All that I needed to receive was one letter saying my appointment had been changed from physical to telephone, not three letters, all sent from the source on the same day.

Have I mentioned before how much I hate mindless bureaucracy in general and what an administrative mess the NHS is?

… CONTINUED HERE

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COVID Lockdown London: lunchtime in a massive East End shopping centre…

The station at Stratford in East London is always busy because it’s an interchange between two London Underground lines, the Overground, the Docklands Light Railway, national Great Eastern trains and the existing TfL Crossrail service.

Counting Underground passengers alone, in 2019, 64.85 million people entered or exited the station. This was the main exit from the station(s) to the massive Westfield shopping centre today, an ordinary Thursday…

And this was one small area inside Westfield shopping centre around lunchtime today:

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The unsinkable Anna Smith gets a COVID vaccine jab in Vancouver…

Anna Smith, this blog’s occasional Canadian correspondent, is currently homeless because her 33ft boat sank. (See my last blog) but yesterday she had The Jab…


COVID vaccination arrangements at the Carnegie Center

I got immunized for Covid-19 yesterday morning, at the Carnegie Center in Vancouver.

My friend and I lined up for two hours in the cold, watching fights break out, fire trucks passing by and an unending parade of physically and mentally ill people on crutches, canes or pushing each other in wheelchairs. A police car went speeding past going twice the speed limit, weaving between lanes, without its lights on.

And there was the ever-present purveying of every drug known to man… and cheese. 

Behind us in the line were two patient First Nations teenagers wearing sports jerseys. They explained: “We’re getting the vaccine so we don’t give it to our parents…”

Anna Smith with warm COVID nurse Felicia…

Ahead of us in the line were a couple, very thin and ill-looking, wearing dark hoodies. Huddled together in the cold, their figures merged together, it was almost impossible to distinguish them from each other.

They seemed like an outline of one tall, thin person.

After ascertaining my identity, which was her job, the very warm and personable Nurse Felicia from Liverpool was interested to hear that I contribute to a British blog. She asked me how to find it and scribbled down So it Goes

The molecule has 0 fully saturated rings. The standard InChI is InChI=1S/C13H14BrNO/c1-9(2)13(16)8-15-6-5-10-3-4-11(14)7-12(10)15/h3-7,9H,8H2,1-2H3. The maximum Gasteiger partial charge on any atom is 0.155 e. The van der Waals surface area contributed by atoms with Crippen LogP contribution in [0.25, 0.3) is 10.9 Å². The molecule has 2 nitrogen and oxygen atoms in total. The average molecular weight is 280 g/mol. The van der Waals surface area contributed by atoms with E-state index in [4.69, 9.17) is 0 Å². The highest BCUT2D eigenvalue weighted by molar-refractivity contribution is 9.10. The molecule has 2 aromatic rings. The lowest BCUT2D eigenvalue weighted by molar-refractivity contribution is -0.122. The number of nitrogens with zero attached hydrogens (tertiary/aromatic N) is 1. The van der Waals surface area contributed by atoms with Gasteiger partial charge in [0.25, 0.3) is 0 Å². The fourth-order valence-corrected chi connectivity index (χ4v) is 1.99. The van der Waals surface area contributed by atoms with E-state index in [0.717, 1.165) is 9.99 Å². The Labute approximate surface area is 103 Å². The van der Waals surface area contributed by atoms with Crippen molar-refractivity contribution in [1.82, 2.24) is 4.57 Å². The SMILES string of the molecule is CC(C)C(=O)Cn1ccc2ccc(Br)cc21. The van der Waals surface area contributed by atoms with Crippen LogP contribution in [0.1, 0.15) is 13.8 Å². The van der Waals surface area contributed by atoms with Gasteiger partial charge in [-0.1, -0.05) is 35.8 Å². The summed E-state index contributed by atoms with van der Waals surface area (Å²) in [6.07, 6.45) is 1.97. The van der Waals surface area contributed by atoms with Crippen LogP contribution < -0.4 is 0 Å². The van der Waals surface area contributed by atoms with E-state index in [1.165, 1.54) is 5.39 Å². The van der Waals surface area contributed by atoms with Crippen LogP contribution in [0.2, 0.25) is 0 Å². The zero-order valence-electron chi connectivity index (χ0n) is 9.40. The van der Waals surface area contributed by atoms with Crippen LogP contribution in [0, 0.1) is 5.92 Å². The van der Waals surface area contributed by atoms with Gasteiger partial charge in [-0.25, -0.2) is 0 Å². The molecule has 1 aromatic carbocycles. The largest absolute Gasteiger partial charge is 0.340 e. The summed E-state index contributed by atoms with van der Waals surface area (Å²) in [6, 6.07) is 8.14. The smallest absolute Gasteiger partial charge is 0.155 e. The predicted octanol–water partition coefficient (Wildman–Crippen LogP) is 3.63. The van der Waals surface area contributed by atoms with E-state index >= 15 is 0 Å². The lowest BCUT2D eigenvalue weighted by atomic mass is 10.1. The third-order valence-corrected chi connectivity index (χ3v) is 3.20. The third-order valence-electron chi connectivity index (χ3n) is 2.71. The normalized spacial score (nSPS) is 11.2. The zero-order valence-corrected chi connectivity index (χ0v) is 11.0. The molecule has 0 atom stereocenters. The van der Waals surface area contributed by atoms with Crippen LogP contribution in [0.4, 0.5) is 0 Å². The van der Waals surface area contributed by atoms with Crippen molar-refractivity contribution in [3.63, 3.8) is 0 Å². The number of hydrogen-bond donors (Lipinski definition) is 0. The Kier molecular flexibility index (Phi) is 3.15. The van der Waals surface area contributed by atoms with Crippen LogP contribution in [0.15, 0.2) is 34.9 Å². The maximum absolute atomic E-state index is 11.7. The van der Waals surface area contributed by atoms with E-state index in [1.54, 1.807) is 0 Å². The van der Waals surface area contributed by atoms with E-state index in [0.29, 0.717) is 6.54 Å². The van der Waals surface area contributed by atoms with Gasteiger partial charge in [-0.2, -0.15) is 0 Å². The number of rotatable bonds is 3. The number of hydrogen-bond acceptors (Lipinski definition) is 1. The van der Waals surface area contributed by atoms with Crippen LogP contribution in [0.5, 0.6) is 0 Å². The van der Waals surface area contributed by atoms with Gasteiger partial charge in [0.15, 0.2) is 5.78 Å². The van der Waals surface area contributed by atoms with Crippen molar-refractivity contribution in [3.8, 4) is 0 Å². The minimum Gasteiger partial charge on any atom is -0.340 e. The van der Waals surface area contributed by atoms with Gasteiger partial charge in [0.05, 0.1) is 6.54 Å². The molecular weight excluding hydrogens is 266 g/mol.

After the vaccination, we went upstairs to the City of Vancouver run cafeteria and picked up delicious meals: a beef dip  – thin sliced beef on toast topped with cheese and gravy, served with a side salad of iceberg lettuce and radish sprouts and crispy empanadas with spinach and feta cheese dressing. It cost the equivalent of three UK pounds. We are very fortunate in Vancouver to have three of these city-run eateries downtown, as well as several places serving good food for free. Sort of odd, though… all these well-nourished people, but still we’re so lacking in affordable housing.

Five unexplained dwarves having a bit of a rest in Vancouver

When I left, heading towards a bus, I encountered some resting dwarves outside Pacific Central Station, on Main Street.

Mad Mike’s Mushroom tent is gone for the winter, but I discovered a cafe selling psychedelics and other things – which, of course, I don’t recommend – in the Strathcona neighbourhood.

My arm became a little sore later in the day, yesterday, and today I got a little rash on the opposite arm, but might just be a spider bite.
 
That’s one thing I miss from the boat. It was like a spider sanctuary. I had different species in different parts of the boat. There were some fat yellowish-white little spiders that I would only see in the summertime. They would startle when they saw me and jump up in the air and land facing the opposite way. Like dancers.
 
I will miss the little waterbugs too. They used to entertain me on hot summer days with how they walked on the river’s surface, in the cool shadow under my boat.I wrote a little blues verse about them, which I still like:
 
All you little water bugs
Underneath my boat
You have such great big families…
And I am all alone
 

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That was the weak… Being unbalanced maybe with vertigo in a time of COVID

This is more of a self-centred, up-my-own-arse aide-mémoire diary entry for myself than a blog for others. Proceed with caution and without anticipation. You have been warned…


A page from Kurt Vonnegut’s “Slaughterhouse-Five”

MONDAY 11th JANUARY

Tonight, around 9.30pm or 10.30pm, I became unbalanced.

Dizzy is not the word. The world around me was not spinning. But I was very swoony. Inside my head. I felt I was going to overbalance and fall over. In my house, if I walked across my living room, if I went upstairs or downstairs, I felt I was going to fall over and had to touch the walls to stay upright.